How’s your writing business coping? Wherever you are in the world, I hope you’re well: determined to get back to work, no matter what else is happening.
I’ve received some messages from writers who fear for their writing business. Worse: they’re horribly stressed. They don’t want to write. One writer said that he hasn’t written anything for a month.
Remember the old saying: misery loves company? There’s a lot of truth in that saying. Avoid, if you can, doom-sayers and misery-mongers. That includes news media. These days, much of it is click-bait and opinion. And singularly uninformed opinion at that.
Of course, read your health department’s warnings and instructions for your local area. Beyond that, cast a critical eye over the headlines and turn off your TV.
Your writing business: survive and thrive
Focus on keeping positive.
Everything can be taken from a man but one thing: the last of the human freedoms — to choose one’s attitude in any given set of circumstances, to choose one’s own way.
Frankl on keeping your sense of humor:
The attempt to develop a sense of humor and to see things in a humorous light is some kind of a trick learned while mastering the art of living.
Let’s look at some ways you get back to business today.
1. An exercise: daydream what your ideal writing business will look like in six months
From my article on rebuilding your business:
Creativity builds and maintains your freelance writing career, so it’s time to boost your creativity as well. You need all the inspiration and enthusiasm you can generate.
Here’s a simple exercise.
Grab your writing journal. Date your entry and write: what will my ideal writing business look like in six months?
Close your eyes. Allow yourself to relax, and let the question float in your mind. (You might like to play a little music while you’re musing. Try Halidon Music on YouTube.)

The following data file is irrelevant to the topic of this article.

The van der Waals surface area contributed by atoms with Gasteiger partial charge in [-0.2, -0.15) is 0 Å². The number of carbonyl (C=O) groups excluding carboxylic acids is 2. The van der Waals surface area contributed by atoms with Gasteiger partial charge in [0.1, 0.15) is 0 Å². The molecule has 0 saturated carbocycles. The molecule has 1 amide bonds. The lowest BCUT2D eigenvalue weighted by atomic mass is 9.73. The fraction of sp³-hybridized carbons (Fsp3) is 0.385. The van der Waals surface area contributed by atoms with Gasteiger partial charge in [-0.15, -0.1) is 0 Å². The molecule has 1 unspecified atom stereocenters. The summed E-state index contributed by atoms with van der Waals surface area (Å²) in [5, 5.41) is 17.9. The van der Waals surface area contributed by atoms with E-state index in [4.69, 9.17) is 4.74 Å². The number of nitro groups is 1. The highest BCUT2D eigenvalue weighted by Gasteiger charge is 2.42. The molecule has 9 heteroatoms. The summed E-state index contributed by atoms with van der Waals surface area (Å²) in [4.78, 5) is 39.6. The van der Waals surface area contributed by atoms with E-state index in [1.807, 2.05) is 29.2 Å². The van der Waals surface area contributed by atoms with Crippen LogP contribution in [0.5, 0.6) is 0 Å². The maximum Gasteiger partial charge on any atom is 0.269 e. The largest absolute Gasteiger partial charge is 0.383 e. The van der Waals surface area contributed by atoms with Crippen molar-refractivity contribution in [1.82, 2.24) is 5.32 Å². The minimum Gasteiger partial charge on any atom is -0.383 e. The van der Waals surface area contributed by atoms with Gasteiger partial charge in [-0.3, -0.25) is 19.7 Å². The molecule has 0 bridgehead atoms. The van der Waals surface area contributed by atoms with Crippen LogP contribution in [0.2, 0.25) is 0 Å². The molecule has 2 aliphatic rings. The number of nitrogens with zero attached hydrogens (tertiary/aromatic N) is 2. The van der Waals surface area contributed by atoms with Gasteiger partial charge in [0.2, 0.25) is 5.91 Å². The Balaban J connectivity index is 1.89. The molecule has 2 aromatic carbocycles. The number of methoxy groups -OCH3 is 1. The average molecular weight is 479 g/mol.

You can daydream for as long as you like. When you’re ready, write some notes on what your ideal writing business will look like.
2. Use Trello to create a new and exciting business plan
I love Trello. It’s a wonderful (free if you’re using it just for yourself) app for writers:
As a writer, not only must you keep abreast of everything in your business, you also need to track and organize elements in your projects. Trello can help. Not only can you track projects and sales, you can track tasks, such as plotting your novel, or creating a content calendar for a client’s blog.
Here’s an excellent article for you if you’re new to Trello.
Once you’re comfortable with Trello, check the Help files for browser bookmarklets and other ways to integrate Trello into your business and life. BTW, Trello works brilliantly on your phone and tablet, so you can use Trello anywhere.
Check out Trello’s free templates (including a business plan template) to help you to rebuild your business and thrive.
3. Revamp your business: offer new products and services
Once you’ve eliminated the contagion of negativity from your environment, you’ll start to feel better.
Repeat the “ideal writing business” exercise above several times. Each time you do, you’ll become inspired. Remember to write down your musings, especially any ideas for new products and writing services you can provide.
If you’re self-publishing nonfiction, think about your experiences over the past months. What helped you most? What did you discover? I’m sure that you can find ideas for nonfiction ebooks you can publish quickly.
Write, because that’s who you are
More wisdom from Viktor Frankl:
What was really needed was a fundamental change in our attitude toward life. We had to learn ourselves and, furthermore, we had to teach the despairing men, that it did not really matter what we expected from life, but rather what life expected from us.
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Copywriter and marketing pro Angela Booth maintains a busy copywriting and ghostwriting practice. Fascinated by online marketing, she wrote one of the first business books for internet marketing, published by Allen & Unwin. She’s been an enthusiastic blogger since the late 1990s.